Jazz by Ken Burns( Visual )

1 edition published in 2010 in English and held by 7 WorldCat member libraries worldwide

The Jazz video series by Ken Burns traces the history of Jazz from its roots in the African-American community of New Orleans to its heights and continuing presence. In the mid 1930s, as the Great Depression stubbornly refuses to lift, jazz comes as close as it has ever come to being America's popular music. It has a new name -- Swing -- and for the first time musicians become matinee idols. Benny Goodman finds himself hailed as the "King of Swing", but he has a host of rivals, among them Tommy Dorsey, Jimmie Lunceford, Glen Miller, and Artie Shaw. Louis Armstrong heads a big band of his own. Duke Ellington continues his own independent course. Billie Holiday emerges from a childhood filled with tragedy to make her first joyous recordings and begin her career as the greatest of all female jazz singers. Benny Goodman demonstrates that in a rigidly segregated country there is still room in jazz for great black and white musicians to play side by side onstage. The episode's finale takes place on May 11, 1937, when 4,000 people gather at the Savoy Ballroom in Harlem to witness what is billed as "The Music Battle of the Century", a showdown between Goodman and the indefatigable Chick Webb, a man who hates to lose
Interview with Margo Jefferson, January 23, 2006( )

1 edition published in 2006 in English and held by 3 WorldCat member libraries worldwide

Black dolls : from the collection of Deborah Neff( Book )

2 editions published in 2015 in English and held by 2 WorldCat member libraries worldwide

"This book presents over 100 unique handmade African American dolls made between 1850 and 1930 from the collection of Deborah Neff, a Connecticut-based collector and champion of vernacular art. It is believed that African Americans created these dolls for the children in their lives, including members of their own families and respective communities as well as white children in their charge. Acquired over the last 25 years, this renowned collection is considered to be one of the finest of its kind ever to be assembled. The dolls portray faithful yet stylized representations of young and old African Americans-playful boys and girls, well-dressed gentlemen, elegant young ladies, and distinguished older men and women. Made with scraps of cloth, ribbon and lace, or old socks, and stuffed with wool or cotton, these unusual dolls are charming and full of emotional spirit. Their faces are embroidered, stitched and painted to express a variety of emotions, each representing a fascinating story of culture and identity in American history. The book also features an assortment of rare vintage photographs from the nineteenth and twentieth centuries, showing both black and white children holding, posing or playing with their dolls. After five years of combing the archives of museums, historical societies and private collections, the research done for this volume uncovered fascinating vernacular photographs of African American children holding white dolls and Caucasian children holding black dolls-but there was not a single image of an African American person holding a black doll. This complex combination of text and imagery has helped transform this book into a commentary about social mobility and racial identity conveyed through the untold story of these dolls. In an essay, renowned artist Faith Ringgold addresses the inherent prejudices of this work as well as her personal connection with the medium. Also included are essays by Pulitzer Prize-winning critic Margo Jefferson and writer Lyle Rexer"--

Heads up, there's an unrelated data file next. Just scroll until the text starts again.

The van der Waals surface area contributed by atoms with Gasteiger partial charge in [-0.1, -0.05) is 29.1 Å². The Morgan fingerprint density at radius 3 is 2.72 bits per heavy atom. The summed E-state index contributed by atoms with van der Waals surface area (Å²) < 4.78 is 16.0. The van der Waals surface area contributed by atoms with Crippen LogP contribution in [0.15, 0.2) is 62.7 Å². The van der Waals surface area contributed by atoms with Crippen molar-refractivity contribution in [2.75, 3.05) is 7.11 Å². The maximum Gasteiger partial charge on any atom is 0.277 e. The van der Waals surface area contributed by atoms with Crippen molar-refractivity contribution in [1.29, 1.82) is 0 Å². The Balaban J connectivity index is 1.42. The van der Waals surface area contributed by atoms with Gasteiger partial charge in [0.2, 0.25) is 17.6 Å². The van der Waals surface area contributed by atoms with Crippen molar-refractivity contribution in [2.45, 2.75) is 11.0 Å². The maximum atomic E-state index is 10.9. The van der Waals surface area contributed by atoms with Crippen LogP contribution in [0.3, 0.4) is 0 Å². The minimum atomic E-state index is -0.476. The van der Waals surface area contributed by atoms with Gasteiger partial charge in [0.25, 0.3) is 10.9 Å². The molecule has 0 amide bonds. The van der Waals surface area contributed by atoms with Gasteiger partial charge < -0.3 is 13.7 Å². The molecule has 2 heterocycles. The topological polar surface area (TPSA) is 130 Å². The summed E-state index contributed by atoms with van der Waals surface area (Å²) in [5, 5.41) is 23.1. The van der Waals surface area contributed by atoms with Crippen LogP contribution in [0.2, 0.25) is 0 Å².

Some American feminists( Visual )

2 editions published in 2013 in English and held by 2 WorldCat member libraries worldwide

Interviews and newsreel footage place the American feminist movement in an historical perspective. Six of the women who gave impetus to the movement discuss those issues that most concern them
Jazz( Visual )

2 editions published in 2000 in English and held by 2 WorldCat member libraries worldwide

From 1917 through 1924 the "Jazz Age" begins with speakeasies, flappers and easy money for some. The story of jazz becomes a tale of two cities, Chicago and New York and of Louis Armstrong and Duke Ellington, whose lives and music will span three-quarters of a century. This episode also follows the careers of jazz greats James Reese Europe, King Oliver, Willie Smith, Fletcher Henderson, Paul Whiteman and James P. Johnson
Jazz( Visual )

2 editions published in 2000 in English and held by 2 WorldCat member libraries worldwide

By 1924 to 1928 jazz is everywhere in America and spreading abroad. For the first time, soloists and singers take center stage, transforming the music with their distinctive voices. This episode traces the careers of Louis Armstrong, Duke Ellington, Artie Shaw, Sidney Bechet, Bessie Smith, Earl Hines, Ethel Waters, Bix Beiderbecke, the first great white jazz artist and Benny Goodman, the son of Jewish immigrants
Negroland : a memoir by Margo Jefferson( )

1 edition published in 2015 in English and held by 1 WorldCat member library worldwide

At once incendiary and icy, mischievous and provocative, celebratory and elegiac-here is a deeply felt meditation on race, sex, and American culture through the prism of Margo Jefferson's rarefied upbringing and education among a black elite concerned with distancing itself from whites and the black generality while tirelessly measuring itself against both. Born in upper-crust black Chicago -- her father was for years head of pediatrics at Provident, at the time the nation's oldest black hospital; her mother was a socialite -- Margo Jefferson has spent most of her life among (call them what you will) the colored aristocracy, the colored elite, the blue-vein society. Since the nineteenth century, they have stood apart, these inhabitants of Negroland, "a small region of Negro America where residents were sheltered by a certain amount of privilege and plenty."Reckoning with the strictures and demands of Negroland at crucial historical moments-the civil-rights movement, the dawn of feminism, the fallacy of postracial America-Margo Jefferson brilliantly charts the twists and turns of a life informed by psychological and moral contradictions. Aware as it is of heartwrenching despair and depression, this book is a triumphant paean to the grace of perseverance
 
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On Michael Jackson
Covers
On Michael Jackson
Alternative Names
Margo Jefferson American theatre critic

Margo Jefferson Amerikaans journaliste

Languages
English (72)

Italian (2)

Polish (2)

German (1)

French (1)

Dutch (1)